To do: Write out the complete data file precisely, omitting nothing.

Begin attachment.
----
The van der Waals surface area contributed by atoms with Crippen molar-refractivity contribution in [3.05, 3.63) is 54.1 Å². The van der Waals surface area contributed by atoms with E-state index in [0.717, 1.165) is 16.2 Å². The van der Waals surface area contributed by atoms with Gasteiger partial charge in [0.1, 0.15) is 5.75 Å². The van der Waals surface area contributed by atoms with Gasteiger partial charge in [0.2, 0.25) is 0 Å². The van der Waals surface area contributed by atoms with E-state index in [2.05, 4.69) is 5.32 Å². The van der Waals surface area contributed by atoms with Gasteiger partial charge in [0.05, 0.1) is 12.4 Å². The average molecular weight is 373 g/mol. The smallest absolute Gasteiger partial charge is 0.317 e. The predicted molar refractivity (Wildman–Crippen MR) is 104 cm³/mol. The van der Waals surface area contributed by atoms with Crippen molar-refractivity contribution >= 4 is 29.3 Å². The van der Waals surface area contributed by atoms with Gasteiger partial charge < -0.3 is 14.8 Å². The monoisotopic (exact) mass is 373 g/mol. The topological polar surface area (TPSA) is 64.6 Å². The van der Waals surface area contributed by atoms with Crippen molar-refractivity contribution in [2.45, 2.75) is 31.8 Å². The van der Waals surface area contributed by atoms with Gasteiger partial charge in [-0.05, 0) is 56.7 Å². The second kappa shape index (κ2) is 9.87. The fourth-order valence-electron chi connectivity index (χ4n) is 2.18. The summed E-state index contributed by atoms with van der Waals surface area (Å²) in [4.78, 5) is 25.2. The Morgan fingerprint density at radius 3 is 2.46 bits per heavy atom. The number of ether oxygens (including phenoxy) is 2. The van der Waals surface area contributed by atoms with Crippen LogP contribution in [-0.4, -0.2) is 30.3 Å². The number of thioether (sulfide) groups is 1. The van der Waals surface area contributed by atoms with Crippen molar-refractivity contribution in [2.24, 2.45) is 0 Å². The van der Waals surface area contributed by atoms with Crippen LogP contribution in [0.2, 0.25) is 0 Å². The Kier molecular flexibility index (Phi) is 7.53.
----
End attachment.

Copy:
The van der Waals surface area contributed by atoms with Crippen molar-refractivity contribution in [3.05, 3.63) is 54.1 Å². The van der Waals surface area contributed by atoms with E-state index in [0.717, 1.165) is 16.2 Å². The van der Waals surface area contributed by atoms with Gasteiger partial charge in [0.1, 0.15) is 5.75 Å². The van der Waals surface area contributed by atoms with Gasteiger partial charge in [0.2, 0.25) is 0 Å². The van der Waals surface area contributed by atoms with E-state index in [2.05, 4.69) is 5.32 Å². The van der Waals surface area contributed by atoms with Gasteiger partial charge in [0.05, 0.1) is 12.4 Å². The average molecular weight is 373 g/mol. The smallest absolute Gasteiger partial charge is 0.317 e. The predicted molar refractivity (Wildman–Crippen MR) is 104 cm³/mol. The van der Waals surface area contributed by atoms with Crippen molar-refractivity contribution >= 4 is 29.3 Å². The van der Waals surface area contributed by atoms with Gasteiger partial charge < -0.3 is 14.8 Å². The monoisotopic (exact) mass is 373 g/mol. The topological polar surface area (TPSA) is 64.6 Å². The van der Waals surface area contributed by atoms with Crippen molar-refractivity contribution in [2.45, 2.75) is 31.8 Å². The van der Waals surface area contributed by atoms with Gasteiger partial charge in [-0.05, 0) is 56.7 Å². The second kappa shape index (κ2) is 9.87. The fourth-order valence-electron chi connectivity index (χ4n) is 2.18. The summed E-state index contributed by atoms with van der Waals surface area (Å²) in [4.78, 5) is 25.2. The Morgan fingerprint density at radius 3 is 2.46 bits per heavy atom. The number of ether oxygens (including phenoxy) is 2. The van der Waals surface area contributed by atoms with Crippen LogP contribution in [-0.4, -0.2) is 30.3 Å². The number of thioether (sulfide) groups is 1. The van der Waals surface area contributed by atoms with Crippen molar-refractivity contribution in [2.24, 2.45) is 0 Å². The van der Waals surface area contributed by atoms with Crippen LogP contribution in [0.2, 0.25) is 0 Å². The Kier molecular flexibility index (Phi) is 7.53.